Lots of e-commerce managers have had the experience of putting an extra ‘sign up for this’ or ‘buy this’ prompt in their checkout flow and seen HUGE lift.

You’re a web user in 2019, I don’t have to tell you how many SAAS and e-commerce sites have a nag popup on their landing page.

Nagging works, but it has diminishing returns. The first time you annoy somebody, they give you what you ask for. The third time, they put you in time-out (if you’re nagging a parent) or close the tab (if you’re talking about users of websites).

Nobody is measuring the long-term effect on users of constant nagging, and as a consequence the internet is in a death spiral of shitty and annoying callouts.

  1. Everyone measures the high, nobody measures the hangover
  2. Goodhart’s law
  3. Metrics-driven management = short-termism
  4. What to try

Everyone measures the high, nobody measures the hangover

As a typical coffee-drinker, I’ve wondered if coffee only perks me up because it lessens my caffeine withdrawal, and I’d be better off quitting. But your first ever cup of coffee is awesome.

So with nag popups or adding a button to a clean UI. Nobody measures how UX / conversion flows perform with 0 pieces of garbage vs 5 – they just measure the marginal impact of each new widget.

I’m not saying that every popup or nag feature has a backlash, but it’s critical to think about long-term feedback effects, try to measure them, and prefer product changes that don’t punish your users or sacrifice their convenience.

Goodhart’s law

Is an economics thing which says (paraphrased) that when you make a metric a KPI, if that metric is a proxy for the health of your business rather than a direct measurement, you’re fooling yourself.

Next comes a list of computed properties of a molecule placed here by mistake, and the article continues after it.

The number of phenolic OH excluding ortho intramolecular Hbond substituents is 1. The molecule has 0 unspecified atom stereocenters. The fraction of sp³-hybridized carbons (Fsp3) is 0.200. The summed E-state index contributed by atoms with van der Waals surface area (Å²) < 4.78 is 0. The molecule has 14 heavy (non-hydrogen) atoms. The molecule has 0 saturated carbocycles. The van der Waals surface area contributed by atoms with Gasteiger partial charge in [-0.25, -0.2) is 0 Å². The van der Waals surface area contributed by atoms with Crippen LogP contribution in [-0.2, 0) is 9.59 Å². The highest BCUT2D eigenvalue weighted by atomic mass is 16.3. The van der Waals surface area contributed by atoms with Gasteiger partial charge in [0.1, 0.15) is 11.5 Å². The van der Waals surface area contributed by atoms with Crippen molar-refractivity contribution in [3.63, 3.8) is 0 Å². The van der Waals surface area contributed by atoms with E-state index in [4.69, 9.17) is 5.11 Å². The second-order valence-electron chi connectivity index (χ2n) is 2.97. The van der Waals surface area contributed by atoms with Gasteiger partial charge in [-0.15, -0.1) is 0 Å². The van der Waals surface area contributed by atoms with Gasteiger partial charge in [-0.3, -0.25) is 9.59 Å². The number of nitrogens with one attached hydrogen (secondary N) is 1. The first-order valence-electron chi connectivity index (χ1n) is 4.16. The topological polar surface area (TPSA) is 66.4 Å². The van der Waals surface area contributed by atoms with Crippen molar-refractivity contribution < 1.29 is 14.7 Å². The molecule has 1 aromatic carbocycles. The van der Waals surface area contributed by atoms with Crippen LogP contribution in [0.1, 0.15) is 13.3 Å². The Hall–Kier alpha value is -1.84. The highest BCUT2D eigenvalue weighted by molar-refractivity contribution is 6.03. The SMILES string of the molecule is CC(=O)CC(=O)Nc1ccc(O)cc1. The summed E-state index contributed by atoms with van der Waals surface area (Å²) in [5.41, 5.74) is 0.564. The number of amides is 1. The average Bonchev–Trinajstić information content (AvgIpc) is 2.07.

Even cash can be a proxy. Quarterly profit, for example, can be optimized by selling all your factory equipment at the end of the quarter.

Volume is another proxy that can deceive. Comedy writer Robert Asprin trained me to love a good ‘make it up on volume’ joke. Moviepass’s great gift to the world is that investors can now ask themselves ‘is this moviepass’ when looking at something with awesome growth and oh-so-slight marginal losses.

Metrics-driven management = short-termism

Modern major-generals at successful shops like google want to have data underneath every button.

This has always felt to me like tech’s passive-aggressive way of seizing power from other talent silos. It’s not a complete argument. Someone is still using judgment to decide which questions to ask, and like most forms of optimization this is local; it doesn’t support the big decisions that create real change.

Here’s what’s more concerning – the duration of these experiments is pretty short. Nobody is doing the experiment ‘let’s value a user’s time and not fuck with them for like two years and see if they’re more loyal than that poor meat popsicle whom we tease and torment’.

You can improve some numbers by 10 percent while over the long term creating an unusable experience. If you deal with snowballs by driving them up the hill and leaving them there, you’ll have an avalanche.

If something feels horrible to insiders the odds are it’s horrible for users as well. (Unless your product is specific and atrocious dogfood – like the teletubbies or non-prime mortgages).

What to try

  • Develop some metrics that you won’t try to influence, i.e. non-target metrics. Watch for when they diverge from the yes-target metrics where you’re placing pressure
  • If you’re doing a lot of sequential short-term experiments of similar types, look for diminishing returns on older cohorts
  • Experiment with not experimenting on a slice of each user cohort (for their whole life as users)